The Barbadian home telephone, the humble landline, symbol of basic electronic communication here for 135 years appears set to survive through the era of the smartphone and broadband internet, according to a telephone company executive.
According to Country Manager of FLOW Barbados, Jenson Sylvester, Barbadians continue to see their landline as lifeline to friends and relatives overseas.
FLOW, the current owners of the legacy of the Barbados Telephone Company, which issued its first fixed-line service in 1884, had at last estimate in September 2018 around 74,000 fixed-line subscribers. FLOW provides over 600,000 landlines across its markets in the Caribbean and Latin America.
It was not immediately clear what percentage of Barbadians landlines was either residential or commercial.
“Landline in Barbados is slightly different to the rest of the Caribbean. Barbadians like to have that landline,” Sylvester told journalists at the Hilton Resort on Thursday, as he announced the introduction of two new triple-play packages of TV, broadband and landline.
Under the two new bundles – Upward Plan and Onward Plan – customers will receive 500 and 1,000 international landline minutes per month, respectively.
Sylvester said while it was no secret that landline business and services were shrinking globally, Barbadians generally still wanted to keep theirs.
He said: “I think people are naturally moving towards mobile. That is not just here, that is not just the Caribbean. That is all over the world. That is just how it is.
“Particularly in Barbados, while we have ensured that we focus on international landline minutes in our packages, the feedback we get from Barbadians is that they want that landline. They want to have those minutes. They want to be able to call [family members overseas]. So as Barbadians, as Caribbean people, we intrinsically understand that and that is the feedback that we got.”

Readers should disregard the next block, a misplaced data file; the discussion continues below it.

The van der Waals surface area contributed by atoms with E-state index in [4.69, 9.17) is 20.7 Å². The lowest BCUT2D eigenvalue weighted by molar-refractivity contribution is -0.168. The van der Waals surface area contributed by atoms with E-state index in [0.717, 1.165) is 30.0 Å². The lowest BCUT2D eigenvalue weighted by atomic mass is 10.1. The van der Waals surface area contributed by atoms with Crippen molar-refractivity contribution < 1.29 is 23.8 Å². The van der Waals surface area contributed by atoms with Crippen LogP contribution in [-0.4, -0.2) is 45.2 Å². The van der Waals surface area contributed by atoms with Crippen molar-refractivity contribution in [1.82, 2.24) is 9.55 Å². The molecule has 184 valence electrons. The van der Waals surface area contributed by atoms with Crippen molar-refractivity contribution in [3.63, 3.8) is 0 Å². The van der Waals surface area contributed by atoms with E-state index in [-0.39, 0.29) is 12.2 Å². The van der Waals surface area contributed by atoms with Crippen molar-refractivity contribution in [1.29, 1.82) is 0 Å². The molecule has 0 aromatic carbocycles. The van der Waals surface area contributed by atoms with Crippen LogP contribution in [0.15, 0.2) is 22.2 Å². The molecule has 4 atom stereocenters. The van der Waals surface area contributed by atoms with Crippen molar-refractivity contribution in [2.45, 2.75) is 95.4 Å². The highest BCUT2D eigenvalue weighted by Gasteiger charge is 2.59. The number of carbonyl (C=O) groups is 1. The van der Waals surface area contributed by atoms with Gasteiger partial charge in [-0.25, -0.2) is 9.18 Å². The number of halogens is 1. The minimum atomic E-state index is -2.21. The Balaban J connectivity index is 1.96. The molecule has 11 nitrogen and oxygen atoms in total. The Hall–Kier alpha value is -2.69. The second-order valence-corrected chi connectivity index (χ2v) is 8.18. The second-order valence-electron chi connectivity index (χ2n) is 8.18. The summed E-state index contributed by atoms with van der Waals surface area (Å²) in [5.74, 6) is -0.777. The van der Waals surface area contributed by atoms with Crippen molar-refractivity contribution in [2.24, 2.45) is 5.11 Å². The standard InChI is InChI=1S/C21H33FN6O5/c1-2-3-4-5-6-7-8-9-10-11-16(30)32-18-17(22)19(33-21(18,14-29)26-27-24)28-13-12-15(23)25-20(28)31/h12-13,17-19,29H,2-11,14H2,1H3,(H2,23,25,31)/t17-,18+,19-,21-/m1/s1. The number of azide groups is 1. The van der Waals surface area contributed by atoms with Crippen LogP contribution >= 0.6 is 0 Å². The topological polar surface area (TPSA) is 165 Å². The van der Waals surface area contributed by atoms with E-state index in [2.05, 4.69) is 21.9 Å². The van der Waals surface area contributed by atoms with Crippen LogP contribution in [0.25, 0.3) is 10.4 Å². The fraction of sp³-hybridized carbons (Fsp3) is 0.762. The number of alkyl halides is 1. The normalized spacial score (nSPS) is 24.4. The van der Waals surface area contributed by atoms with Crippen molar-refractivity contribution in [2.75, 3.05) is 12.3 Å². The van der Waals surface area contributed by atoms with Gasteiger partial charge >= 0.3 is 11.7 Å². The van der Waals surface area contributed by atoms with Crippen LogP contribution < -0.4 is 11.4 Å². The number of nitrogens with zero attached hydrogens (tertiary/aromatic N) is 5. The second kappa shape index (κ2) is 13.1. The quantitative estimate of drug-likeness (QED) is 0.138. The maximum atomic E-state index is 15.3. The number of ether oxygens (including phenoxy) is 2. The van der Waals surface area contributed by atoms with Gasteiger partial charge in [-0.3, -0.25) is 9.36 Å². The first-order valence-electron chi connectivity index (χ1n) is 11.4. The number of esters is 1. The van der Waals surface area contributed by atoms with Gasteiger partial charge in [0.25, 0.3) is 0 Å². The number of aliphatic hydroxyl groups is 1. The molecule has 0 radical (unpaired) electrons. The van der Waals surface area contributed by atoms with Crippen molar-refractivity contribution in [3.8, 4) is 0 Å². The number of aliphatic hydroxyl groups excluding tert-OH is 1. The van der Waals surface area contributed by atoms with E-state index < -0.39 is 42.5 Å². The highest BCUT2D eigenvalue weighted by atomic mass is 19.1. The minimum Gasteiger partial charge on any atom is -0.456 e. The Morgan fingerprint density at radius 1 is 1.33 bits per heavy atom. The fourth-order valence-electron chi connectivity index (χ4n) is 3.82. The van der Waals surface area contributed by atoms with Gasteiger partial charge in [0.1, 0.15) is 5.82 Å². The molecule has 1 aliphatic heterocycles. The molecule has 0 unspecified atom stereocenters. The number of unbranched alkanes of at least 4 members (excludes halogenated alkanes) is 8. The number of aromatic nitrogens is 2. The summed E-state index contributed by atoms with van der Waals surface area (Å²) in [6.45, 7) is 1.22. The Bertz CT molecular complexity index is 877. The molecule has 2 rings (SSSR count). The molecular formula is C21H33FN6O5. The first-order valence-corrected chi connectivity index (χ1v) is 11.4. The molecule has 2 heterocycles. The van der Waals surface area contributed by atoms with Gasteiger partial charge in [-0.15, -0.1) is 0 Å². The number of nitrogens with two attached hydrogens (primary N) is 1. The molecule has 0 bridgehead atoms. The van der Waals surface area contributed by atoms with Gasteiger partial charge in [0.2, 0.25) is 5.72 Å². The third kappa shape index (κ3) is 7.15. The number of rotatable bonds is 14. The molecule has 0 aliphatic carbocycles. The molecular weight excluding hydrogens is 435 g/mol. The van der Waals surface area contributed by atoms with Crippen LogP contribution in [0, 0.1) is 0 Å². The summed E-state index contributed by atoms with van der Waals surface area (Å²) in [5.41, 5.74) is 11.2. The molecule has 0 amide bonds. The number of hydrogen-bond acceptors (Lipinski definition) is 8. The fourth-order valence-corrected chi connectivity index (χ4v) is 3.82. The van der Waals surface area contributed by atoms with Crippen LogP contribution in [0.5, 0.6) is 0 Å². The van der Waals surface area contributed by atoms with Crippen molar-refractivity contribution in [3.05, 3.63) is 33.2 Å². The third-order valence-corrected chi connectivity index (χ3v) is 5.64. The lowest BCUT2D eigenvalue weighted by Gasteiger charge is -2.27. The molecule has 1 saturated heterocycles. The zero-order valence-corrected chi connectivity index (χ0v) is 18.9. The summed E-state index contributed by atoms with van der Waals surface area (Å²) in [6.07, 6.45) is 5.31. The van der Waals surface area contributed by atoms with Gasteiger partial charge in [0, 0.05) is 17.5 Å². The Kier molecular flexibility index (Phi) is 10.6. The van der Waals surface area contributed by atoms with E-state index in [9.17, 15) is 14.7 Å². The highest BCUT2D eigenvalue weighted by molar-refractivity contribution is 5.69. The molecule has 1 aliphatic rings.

Sylvester said while he could not give details, he was aware that Government’s ongoing restructuring exercise was affecting some Flow Barbados customers based on their spending patterns.
But he did not say what areas of the business were most affected.
FLOW Barbados Director of Customer Experience, Justin Inniss, disclosed that the company was in the process of removing
most of the telephone booths across the country.
He could not immediately say how many of them were still existing or even in working condition, but said the number had dropped significantly from well over 1,000.
“We have been looking at that business, to be honest. I think that business is almost gone. There are actually very few phone booths that are used by customers. So we have been actually removing them from around the country,” Inniss revealed.
But, he said there were still several booths that were being used and therefore would remain.
“Today we have gone from having well over 1,000 phone booths and what we are doing is looking at where they are being used. If they are being used by customers they stay. If they are in locations that nobody uses them then they just mainly become an obstruction so we want to get them out of the way,” he said.